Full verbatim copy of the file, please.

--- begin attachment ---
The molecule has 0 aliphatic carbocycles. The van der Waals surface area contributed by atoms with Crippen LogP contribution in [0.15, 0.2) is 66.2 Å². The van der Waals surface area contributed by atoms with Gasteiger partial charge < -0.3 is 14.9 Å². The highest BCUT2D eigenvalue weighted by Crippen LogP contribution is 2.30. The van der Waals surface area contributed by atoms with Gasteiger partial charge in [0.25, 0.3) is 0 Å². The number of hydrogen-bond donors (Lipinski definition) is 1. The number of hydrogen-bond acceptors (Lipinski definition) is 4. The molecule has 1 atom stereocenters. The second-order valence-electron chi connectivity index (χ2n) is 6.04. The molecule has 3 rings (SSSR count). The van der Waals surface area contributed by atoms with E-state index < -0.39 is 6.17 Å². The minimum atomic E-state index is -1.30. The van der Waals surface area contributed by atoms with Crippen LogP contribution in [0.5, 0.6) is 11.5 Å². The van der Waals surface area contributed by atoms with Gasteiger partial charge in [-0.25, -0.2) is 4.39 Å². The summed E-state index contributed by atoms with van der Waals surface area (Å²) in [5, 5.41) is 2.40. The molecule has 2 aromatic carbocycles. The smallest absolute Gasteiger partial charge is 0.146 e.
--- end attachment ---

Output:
The molecule has 0 aliphatic carbocycles. The van der Waals surface area contributed by atoms with Crippen LogP contribution in [0.15, 0.2) is 66.2 Å². The van der Waals surface area contributed by atoms with Gasteiger partial charge < -0.3 is 14.9 Å². The highest BCUT2D eigenvalue weighted by Crippen LogP contribution is 2.30. The van der Waals surface area contributed by atoms with Gasteiger partial charge in [0.25, 0.3) is 0 Å². The number of hydrogen-bond donors (Lipinski definition) is 1. The number of hydrogen-bond acceptors (Lipinski definition) is 4. The molecule has 1 atom stereocenters. The second-order valence-electron chi connectivity index (χ2n) is 6.04. The molecule has 3 rings (SSSR count). The van der Waals surface area contributed by atoms with E-state index < -0.39 is 6.17 Å². The minimum atomic E-state index is -1.30. The van der Waals surface area contributed by atoms with Crippen LogP contribution in [0.5, 0.6) is 11.5 Å². The van der Waals surface area contributed by atoms with Gasteiger partial charge in [-0.25, -0.2) is 4.39 Å². The summed E-state index contributed by atoms with van der Waals surface area (Å²) in [5, 5.41) is 2.40. The molecule has 2 aromatic carbocycles. The smallest absolute Gasteiger partial charge is 0.146 e.